- Author: Qianqian Fang <q.fang at neu.edu>
- License: GNU General Public License version 3 (GPLv3)
- Version: this package is part of Monte Carlo eXtreme (MCX) v2019.2

- 1. Introduction
- 2. Installation
- 3. How to use MCXLAB in MATLAB/Octave
- 4. Examples
- 5. How to compile MCXLAB
- 6. Screenshots
- 7. Reference

MCXLAB is the native MEX version of MCX for Matlab and GNU Octave. It compiles the entire MCX code into a MEX function which can be called directly inside Matlab or Octave. The input and output files in MCX are replaced by convenient in-memory struct variables in MCXLAB, thus, making it much easier to use and interact. Matlab/Octave also provides convenient plotting and data analysis functions. With MCXLAB, your analysis can be streamlined and speed- up without involving disk files.

Because MCXLAB contains the exact computational codes for the GPU calculations as in the MCX binaries, MCXLAB is expected to have identical performance when running simulations. By default, we compile MCXLAB with the support of recording detected photon partial path-lengths (i.e. the "make det" option). In addition, we also provide "mcxlab_atom": an atomic version of mcxlab compiled similarly as "make detbox" for MCX. It supports atomic operations using shared memory enabled by setting "cfg.sradius" input parameter to a positive number.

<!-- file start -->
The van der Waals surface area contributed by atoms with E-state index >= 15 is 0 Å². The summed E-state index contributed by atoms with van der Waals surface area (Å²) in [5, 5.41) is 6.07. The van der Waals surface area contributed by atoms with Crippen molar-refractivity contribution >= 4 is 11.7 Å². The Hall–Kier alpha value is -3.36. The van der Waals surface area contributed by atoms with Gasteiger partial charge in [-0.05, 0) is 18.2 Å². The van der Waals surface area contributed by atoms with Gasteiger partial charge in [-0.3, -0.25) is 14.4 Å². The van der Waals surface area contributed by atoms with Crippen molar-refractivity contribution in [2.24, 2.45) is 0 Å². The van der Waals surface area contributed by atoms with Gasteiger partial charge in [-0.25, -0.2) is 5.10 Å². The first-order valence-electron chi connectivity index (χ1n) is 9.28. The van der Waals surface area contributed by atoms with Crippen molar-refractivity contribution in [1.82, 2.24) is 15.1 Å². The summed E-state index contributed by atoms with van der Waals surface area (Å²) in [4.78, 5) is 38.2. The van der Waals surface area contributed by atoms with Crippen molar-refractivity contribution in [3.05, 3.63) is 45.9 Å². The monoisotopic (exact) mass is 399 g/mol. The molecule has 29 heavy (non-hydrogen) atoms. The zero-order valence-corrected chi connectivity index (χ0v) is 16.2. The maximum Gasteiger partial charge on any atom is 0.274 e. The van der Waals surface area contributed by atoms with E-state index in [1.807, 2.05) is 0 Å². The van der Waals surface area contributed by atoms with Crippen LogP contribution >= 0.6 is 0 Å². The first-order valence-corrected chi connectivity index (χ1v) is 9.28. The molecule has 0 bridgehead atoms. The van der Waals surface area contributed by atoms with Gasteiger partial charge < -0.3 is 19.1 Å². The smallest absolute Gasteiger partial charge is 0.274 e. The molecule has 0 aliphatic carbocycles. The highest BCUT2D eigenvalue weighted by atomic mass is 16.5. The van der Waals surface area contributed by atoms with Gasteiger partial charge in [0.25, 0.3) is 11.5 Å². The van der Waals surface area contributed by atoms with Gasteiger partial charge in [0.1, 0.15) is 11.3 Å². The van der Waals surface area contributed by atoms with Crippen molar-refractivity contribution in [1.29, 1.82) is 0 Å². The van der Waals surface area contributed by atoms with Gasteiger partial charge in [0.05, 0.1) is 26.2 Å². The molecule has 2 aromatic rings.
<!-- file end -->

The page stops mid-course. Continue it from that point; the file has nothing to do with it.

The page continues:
To download MCXLAB, please visit this link. If you choose to register, you will have an option to be notified for any future updates.

The system requirements for MCXLAB are the same as MCX: you have to make sure that you have a CUDA-capable graphics card with properly configured CUDA driver (you can run the standard MCX binary first to test if your system is capable to run MCXLAB). Of course, you need to have either Matlab or Octave installed.

Once you set up the CUDA toolkit and NVIDIA driver, you can then add the "mcxlab" directory to your Matlab/Octave search path using the addpath command. If you want to add this path permanently, please use the "pathtool" command, or edit your startup.m (~/.octaverc for Octave).

If everything works ok, typing "help mcxlab" in Matlab/Octave will print the help information. If you see any error, particularly any missing libraries, please make sure you have downloaded the matching version built for your platform.

To learn the basic usage of MCXLAB, you can type

help mcxlab

in Matlab/Octave to see the help information regarding how to use this function. The help information is listed below. You can find the input/output formats and examples. The input cfg structure has very similar field names as the verbose command line options in MCX.